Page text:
Full text: Wilkins, John: A discovery of a new world

That the Moon may be a World. in hac terra, & c. As if he had conceived the
Moon to be a great hollow Body, in the midſt
oſ whoſe Concavity, there ſhould be another
Globe oſ Sea and Land, inhabited by Men, as
as our Earth is. Whereas it ſeems to be
more likely by the Relation of others, that
this Philoſophers Opinion is to be underſtood
in the ſame Senſe, as it is here to be prov’d. True indeed, the Father condemns this Aſſer-
tion as an equal Abſurdity to that of Anaxaga-
ras, who affirm’d the Snow to be black: but
no wonder, for in the very next Chapter, it is
that he does ſo much deride the Opinion of
thoſe who thought there were Antipodes. So
that his ignorance in that particular, may per-
haps diſable him from being a Competent
Judge in any other like point in Philoſophy. Upon theſe agreed Pythagoras, who thought
that our Earth was but one of the Planets
which mov’d round about the Sun, (as Ari-
ſtotle relates of him) and the Pythagoreans in
general did affirm, that the Moon was alſo Ter-
reſtrial, and that ſhe was Inhabited as this low-
er World; That thoſe living Creatures and
Plants which are in her, exceed any of the
like kind, with us in the ſame proportion, as
their Days are longer than ours, viz. by 15. times. This Pythagoras was eſteem’d by all of a
moſt Divine Wit, as appears eſpecially by his
valuation amongſt the Romans, who being com-
manded by the Oracle to erecta Statue to the
wiſeſt Græcian, the Senate determin’d Pythago-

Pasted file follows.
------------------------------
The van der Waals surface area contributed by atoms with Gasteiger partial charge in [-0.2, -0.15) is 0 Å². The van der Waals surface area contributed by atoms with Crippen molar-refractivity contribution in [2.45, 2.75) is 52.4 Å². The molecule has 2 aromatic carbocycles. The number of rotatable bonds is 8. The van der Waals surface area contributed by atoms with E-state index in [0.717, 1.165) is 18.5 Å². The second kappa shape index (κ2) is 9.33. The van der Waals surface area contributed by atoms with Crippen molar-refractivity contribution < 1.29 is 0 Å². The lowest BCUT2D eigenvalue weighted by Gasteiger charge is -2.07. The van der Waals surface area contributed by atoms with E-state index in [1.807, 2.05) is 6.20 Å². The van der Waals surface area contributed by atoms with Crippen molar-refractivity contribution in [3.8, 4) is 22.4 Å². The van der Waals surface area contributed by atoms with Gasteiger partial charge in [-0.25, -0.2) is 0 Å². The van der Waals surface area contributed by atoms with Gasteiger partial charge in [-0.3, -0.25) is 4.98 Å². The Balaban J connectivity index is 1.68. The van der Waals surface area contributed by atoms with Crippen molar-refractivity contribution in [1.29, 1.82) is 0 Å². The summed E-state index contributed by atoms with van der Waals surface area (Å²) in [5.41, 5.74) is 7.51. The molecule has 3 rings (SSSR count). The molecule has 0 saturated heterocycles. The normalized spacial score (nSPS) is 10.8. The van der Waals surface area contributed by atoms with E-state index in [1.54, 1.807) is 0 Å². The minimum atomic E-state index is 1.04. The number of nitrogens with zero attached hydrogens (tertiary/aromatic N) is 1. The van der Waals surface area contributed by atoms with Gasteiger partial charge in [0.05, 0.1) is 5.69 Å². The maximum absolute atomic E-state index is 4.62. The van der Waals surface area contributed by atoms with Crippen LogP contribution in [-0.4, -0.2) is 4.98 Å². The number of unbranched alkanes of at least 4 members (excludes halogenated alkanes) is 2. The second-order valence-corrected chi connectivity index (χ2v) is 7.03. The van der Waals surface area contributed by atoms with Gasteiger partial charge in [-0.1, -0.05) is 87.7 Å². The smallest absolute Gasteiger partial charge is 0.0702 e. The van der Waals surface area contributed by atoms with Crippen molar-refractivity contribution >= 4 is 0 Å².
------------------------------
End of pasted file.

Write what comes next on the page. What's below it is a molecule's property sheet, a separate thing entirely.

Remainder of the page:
ras to be meant, preferring him in their Judge-
ment before the Divine Socrates, whom their
Gods pronounc’d the Wiſeſt. Some think That the Moon may be a World. him a Few by Birth; but moſt agree that he
was much Converſant amongſt the Learneder
ſort and Prieſts of that Nation, by whom he
was inform’d of many Secrets, and, perhaps,
this Opinion which he vented afterwards in
Greece, where he was much oppos’d by Ariſto-
tle in ſome worded Diſputations, but never
conſuted by any ſolid Reaſon.


Divin. Inſt.
lib. 3. c. 23.
De Cælo.
l. 2. cap. 13.
Plut. ibid.
cap. 30.
Plin. Nat.
Hiſt. l. 34,
cip. 6.

To this Opinion of Pythagoras did Plato alſo
aſſent, when he conſider’d that there was the
like Eclipſe made by the Earth; and this, that
it had no Light of its own, it was ſo full of
ſpots. And therefore we may oſten read in
him, and his followers, of an ætherea terra, and
lunares populi, An Æthereal Earth, and Inha-
biters in the Moon; but aſterwards this was
mix’d with many ridiculous Fancies: For
ſome of them conſidering the Myſteries im-
plied in the number 3, concluded that there
muſt neceſſarily be a Trinity of Worlds, where-
of the firſt of this is ours; the ſecond in the
Moon, whoſe Element of Water is repreſen-
ted by the Sphere of Mercury, the Air by Ve-
nus, and the Fire by the Sun. And that the
whole Univerſe might the better end in Earth
as it began, they have contriv’d it, that Mars
ſhall be a Sphere of the Fire, Fupiter oſ Air,
Saturn of Water; and above all theſe, the
Elyſian Fields, ſpacious and pleaſant places ap-
pointed for the Habitation of thoſe unſpotted
Souls, that either never were impriſoned in,
or elſe now have freed themſelves from any
Commerce with the Body. Scaliger ſpeaking
of this Platonick Fancy, quæ in tres trientes
mundum quaſi aſſem diviſit, thinks ’tisConfutati-


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